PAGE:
The stories we are told feature rich muscle boys
(you bulk up big if you spend each day in the gym),
who with swords, spears, and suchlike murder-toys,
and after chanting their great battle-hymn,
proceeded to show invading foes the joys
of battling men with huge reserves of vim.
At least that is the tale that we've been told,
it's hoary now and certainly very old.
So they were brave, and they stood at the pass,
and their press spokesfolk knew how best to spin
the story, so that when they lay dead in the grass
they scored a kind of virtuous late win
and who says otherwise is condemned as an ass.
So others fought with them at that grave hour,
but from the page their efforts we will scour.
And when some fellows make a picture show
to hearten friends and remind them of brave deeds,
we see these heroes bathed in the noble glow
of men who had transcended human needs;
they fought in honour, trading blow for blow,
planting our liberty (or at any rate its seeds).
That's not what really happened there, of course,
but someone thinks we need a fellow on a horse.
Now freedom's a thing which no good man will lose
but with his life itself, or so it has been said;
there are some fellows (no names now) who'd choose
thralldom instead since it beats being dead.
But they're the folks whose path we cannot use,
and so we cut the cord and burn the thread.
We'll laud our heroes to beyond the skies,
though, frankly, we'll have to spin lots of lies.
But we're told nothing of the humbler type
the artisans and craftsmen, the hoe men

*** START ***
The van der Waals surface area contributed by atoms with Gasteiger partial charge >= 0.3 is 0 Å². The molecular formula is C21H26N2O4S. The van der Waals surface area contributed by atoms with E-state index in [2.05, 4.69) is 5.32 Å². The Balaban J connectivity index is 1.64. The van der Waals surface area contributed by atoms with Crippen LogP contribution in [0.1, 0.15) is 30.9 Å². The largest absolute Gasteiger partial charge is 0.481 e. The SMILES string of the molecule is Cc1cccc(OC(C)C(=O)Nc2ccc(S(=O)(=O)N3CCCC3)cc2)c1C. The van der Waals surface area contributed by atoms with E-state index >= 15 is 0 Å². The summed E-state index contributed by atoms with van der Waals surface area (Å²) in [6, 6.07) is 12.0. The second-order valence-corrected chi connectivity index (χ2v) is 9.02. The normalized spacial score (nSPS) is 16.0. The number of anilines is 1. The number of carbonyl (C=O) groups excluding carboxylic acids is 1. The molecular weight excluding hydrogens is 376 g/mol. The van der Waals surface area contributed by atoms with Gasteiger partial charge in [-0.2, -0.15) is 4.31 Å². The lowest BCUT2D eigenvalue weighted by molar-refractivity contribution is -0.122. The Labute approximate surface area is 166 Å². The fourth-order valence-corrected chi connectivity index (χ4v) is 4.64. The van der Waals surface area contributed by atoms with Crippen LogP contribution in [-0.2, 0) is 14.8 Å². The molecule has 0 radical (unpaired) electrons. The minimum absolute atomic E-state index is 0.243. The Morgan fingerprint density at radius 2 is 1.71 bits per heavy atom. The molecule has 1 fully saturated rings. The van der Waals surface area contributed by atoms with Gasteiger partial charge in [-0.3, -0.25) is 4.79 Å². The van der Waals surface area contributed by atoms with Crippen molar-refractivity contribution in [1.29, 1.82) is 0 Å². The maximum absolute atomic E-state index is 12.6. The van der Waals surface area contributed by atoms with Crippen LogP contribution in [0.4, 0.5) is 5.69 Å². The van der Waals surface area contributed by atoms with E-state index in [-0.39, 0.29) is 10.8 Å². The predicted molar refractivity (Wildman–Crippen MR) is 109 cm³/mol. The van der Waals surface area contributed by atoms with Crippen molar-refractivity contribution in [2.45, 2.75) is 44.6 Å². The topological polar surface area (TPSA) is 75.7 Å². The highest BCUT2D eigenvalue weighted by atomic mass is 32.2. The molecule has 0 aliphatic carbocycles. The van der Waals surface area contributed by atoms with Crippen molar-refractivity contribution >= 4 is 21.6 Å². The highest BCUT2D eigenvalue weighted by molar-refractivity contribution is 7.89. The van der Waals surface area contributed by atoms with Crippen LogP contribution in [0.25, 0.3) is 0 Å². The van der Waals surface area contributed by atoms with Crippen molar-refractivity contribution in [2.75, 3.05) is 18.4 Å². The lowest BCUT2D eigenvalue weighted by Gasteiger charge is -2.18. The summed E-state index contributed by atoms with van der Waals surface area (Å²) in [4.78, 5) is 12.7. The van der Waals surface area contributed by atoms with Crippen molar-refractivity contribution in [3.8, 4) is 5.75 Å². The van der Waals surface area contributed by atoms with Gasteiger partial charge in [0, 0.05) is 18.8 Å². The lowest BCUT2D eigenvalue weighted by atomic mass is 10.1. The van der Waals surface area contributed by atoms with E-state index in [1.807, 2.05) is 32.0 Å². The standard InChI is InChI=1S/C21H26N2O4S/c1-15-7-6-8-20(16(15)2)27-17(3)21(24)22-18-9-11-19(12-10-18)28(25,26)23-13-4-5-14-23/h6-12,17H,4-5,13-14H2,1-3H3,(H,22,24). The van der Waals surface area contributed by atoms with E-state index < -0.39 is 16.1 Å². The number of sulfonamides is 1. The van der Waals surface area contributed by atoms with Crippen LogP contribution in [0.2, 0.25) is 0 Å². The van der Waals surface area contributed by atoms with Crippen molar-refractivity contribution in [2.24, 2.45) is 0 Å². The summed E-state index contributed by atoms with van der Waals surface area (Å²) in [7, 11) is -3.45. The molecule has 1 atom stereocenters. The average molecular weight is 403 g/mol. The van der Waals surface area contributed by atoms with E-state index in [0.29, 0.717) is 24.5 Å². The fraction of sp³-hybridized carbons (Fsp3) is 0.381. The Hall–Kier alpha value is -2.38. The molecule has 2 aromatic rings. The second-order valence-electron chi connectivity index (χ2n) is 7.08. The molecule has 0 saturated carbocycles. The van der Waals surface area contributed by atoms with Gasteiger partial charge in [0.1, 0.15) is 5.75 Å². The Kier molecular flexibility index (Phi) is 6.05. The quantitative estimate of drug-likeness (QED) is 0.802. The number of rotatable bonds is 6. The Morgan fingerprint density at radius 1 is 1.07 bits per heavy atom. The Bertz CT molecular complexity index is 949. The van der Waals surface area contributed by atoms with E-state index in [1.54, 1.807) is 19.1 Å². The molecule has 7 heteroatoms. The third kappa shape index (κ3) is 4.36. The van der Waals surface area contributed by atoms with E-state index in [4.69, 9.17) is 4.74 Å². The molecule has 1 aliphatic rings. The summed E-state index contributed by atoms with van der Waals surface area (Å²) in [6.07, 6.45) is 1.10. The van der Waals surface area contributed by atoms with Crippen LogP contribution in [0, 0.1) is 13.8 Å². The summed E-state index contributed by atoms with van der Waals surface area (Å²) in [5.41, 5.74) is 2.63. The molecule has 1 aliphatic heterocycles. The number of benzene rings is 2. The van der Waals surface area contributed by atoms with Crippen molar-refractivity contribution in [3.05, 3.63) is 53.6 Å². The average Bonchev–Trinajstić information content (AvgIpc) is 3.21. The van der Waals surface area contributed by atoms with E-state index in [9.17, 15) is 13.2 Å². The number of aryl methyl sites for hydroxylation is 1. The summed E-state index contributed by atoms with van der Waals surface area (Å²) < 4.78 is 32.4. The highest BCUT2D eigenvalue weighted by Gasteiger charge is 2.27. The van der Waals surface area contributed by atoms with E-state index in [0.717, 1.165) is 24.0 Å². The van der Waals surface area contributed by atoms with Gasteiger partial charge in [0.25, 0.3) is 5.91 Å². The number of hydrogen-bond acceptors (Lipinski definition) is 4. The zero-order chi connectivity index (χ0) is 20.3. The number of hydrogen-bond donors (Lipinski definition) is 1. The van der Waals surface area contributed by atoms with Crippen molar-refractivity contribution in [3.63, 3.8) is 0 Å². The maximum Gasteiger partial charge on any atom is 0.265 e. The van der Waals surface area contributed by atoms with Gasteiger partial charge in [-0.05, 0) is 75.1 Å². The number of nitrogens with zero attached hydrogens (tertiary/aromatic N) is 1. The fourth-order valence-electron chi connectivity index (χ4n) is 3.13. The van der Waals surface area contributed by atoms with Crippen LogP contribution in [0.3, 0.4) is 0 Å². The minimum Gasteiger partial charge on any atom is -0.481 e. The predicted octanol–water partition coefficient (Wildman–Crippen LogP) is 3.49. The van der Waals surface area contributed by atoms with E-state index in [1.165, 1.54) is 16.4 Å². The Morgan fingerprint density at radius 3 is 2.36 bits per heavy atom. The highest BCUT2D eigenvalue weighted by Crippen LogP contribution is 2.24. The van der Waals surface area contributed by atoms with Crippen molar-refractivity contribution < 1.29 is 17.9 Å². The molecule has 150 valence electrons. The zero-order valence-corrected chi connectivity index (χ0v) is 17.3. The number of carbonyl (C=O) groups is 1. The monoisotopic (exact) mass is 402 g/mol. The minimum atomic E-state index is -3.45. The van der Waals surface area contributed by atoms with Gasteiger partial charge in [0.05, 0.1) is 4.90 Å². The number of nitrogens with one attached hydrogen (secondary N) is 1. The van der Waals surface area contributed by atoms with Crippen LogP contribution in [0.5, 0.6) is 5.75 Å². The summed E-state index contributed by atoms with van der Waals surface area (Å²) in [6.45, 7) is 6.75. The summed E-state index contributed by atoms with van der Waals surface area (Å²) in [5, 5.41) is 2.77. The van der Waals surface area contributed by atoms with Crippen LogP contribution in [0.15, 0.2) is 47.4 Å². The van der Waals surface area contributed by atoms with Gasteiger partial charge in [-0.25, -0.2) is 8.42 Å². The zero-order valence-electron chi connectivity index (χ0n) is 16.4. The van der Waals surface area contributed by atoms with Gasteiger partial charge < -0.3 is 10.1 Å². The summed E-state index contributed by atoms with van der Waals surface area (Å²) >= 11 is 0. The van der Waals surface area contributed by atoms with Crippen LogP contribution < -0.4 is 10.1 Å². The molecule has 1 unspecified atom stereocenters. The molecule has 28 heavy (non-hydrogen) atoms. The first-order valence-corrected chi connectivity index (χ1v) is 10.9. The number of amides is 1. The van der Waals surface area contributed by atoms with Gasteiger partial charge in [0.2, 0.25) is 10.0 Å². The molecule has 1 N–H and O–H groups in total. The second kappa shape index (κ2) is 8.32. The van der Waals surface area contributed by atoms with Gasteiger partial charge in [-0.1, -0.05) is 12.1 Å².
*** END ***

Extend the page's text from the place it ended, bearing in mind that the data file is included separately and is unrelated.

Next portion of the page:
come from their fields, and boats, and ripe
with honest sweat, to take up the old job again.
without histrionics, screams, or other tripe,
the just ask where to row and pull and when
to drop their oars and grab their spears and swords,
common they are, but they fight as well as lords.
Sure, you can write an epitaph or two,
name heroes, speak of mothers' quick-dried tears;
allow their actions to pass in full review,
and speak about them all for years and years.
Until no one will ask 'what did they do?'
but think of how they conquered all their fears.
They're large now that they were in real life,
each of them a hero, even to his wife.
But Aechylus tugged on a long wood oar,
he saw a battle and he took his part.
His play's the thing, it will not lull nor bore,
he was the master of the playwright's art.
There's blood indeed, offstage, and guts, and gore,
but still the enemy's shown to have a heart.
He took his place, beside the common folk,
who fought together to resist the yoke.
The moral here, if I'm allowed to preach,
is not that epitaphs are no great guide
(or that their job is to instruct and teach),
we know they fought by the mountain's side
knowing that victory was past their reach;
we know that they took the most somber pride
in holding on even well past the breach.
It's certainly a major point of honour,
if you fight on knowing that you're a goner.
We're fed on lies proclaimed historic fact,
we're told that we should honour these brave souls;
we're told to exercise restaint and tact,
acknowledge that these men had noble goals.
We can't our praise and honour now retract
although their bodies have been cast in holes.
It angers us, though, that the rich and proud
should have their virtues so proclaimed aloud.
Victory came from quite ordinary chaps,
men who did their jobs, and then went home;
we don't see their burials marked on any maps,
no one in their honour has put up any dome.
They ran their race, they reached the final laps,
but they didn't stray or run or roam.
Instead they fought just to defend their land,
victory came from the hard rowers' hand.